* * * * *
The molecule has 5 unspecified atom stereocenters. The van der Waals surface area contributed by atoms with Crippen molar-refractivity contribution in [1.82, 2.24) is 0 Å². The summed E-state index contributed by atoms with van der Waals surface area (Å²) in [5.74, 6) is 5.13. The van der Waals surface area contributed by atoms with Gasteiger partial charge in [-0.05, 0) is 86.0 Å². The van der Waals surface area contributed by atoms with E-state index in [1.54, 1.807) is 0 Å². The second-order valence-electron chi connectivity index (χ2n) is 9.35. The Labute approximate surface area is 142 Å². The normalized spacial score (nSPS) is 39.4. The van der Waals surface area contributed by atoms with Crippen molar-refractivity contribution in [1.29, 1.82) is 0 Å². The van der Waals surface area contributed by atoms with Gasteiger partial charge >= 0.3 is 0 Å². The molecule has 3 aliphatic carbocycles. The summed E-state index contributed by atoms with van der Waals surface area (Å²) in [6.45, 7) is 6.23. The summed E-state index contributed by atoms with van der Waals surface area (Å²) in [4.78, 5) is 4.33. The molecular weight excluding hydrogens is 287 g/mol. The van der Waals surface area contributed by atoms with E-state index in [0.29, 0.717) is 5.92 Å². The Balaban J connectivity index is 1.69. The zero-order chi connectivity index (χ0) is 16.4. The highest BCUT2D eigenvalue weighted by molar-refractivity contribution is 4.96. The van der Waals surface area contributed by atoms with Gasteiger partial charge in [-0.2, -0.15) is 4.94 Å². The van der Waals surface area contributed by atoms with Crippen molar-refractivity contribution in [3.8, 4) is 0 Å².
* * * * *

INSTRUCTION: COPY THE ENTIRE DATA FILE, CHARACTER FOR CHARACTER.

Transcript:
The molecule has 5 unspecified atom stereocenters. The van der Waals surface area contributed by atoms with Crippen molar-refractivity contribution in [1.82, 2.24) is 0 Å². The summed E-state index contributed by atoms with van der Waals surface area (Å²) in [5.74, 6) is 5.13. The van der Waals surface area contributed by atoms with Gasteiger partial charge in [-0.05, 0) is 86.0 Å². The van der Waals surface area contributed by atoms with E-state index in [1.54, 1.807) is 0 Å². The second-order valence-electron chi connectivity index (χ2n) is 9.35. The Labute approximate surface area is 142 Å². The normalized spacial score (nSPS) is 39.4. The van der Waals surface area contributed by atoms with Crippen molar-refractivity contribution in [1.29, 1.82) is 0 Å². The van der Waals surface area contributed by atoms with Gasteiger partial charge >= 0.3 is 0 Å². The molecule has 3 aliphatic carbocycles. The summed E-state index contributed by atoms with van der Waals surface area (Å²) in [6.45, 7) is 6.23. The summed E-state index contributed by atoms with van der Waals surface area (Å²) in [4.78, 5) is 4.33. The molecular weight excluding hydrogens is 287 g/mol. The van der Waals surface area contributed by atoms with E-state index in [0.29, 0.717) is 5.92 Å². The Balaban J connectivity index is 1.69. The zero-order chi connectivity index (χ0) is 16.4. The highest BCUT2D eigenvalue weighted by molar-refractivity contribution is 4.96. The van der Waals surface area contributed by atoms with Gasteiger partial charge in [-0.2, -0.15) is 4.94 Å². The van der Waals surface area contributed by atoms with Crippen molar-refractivity contribution in [3.8, 4) is 0 Å².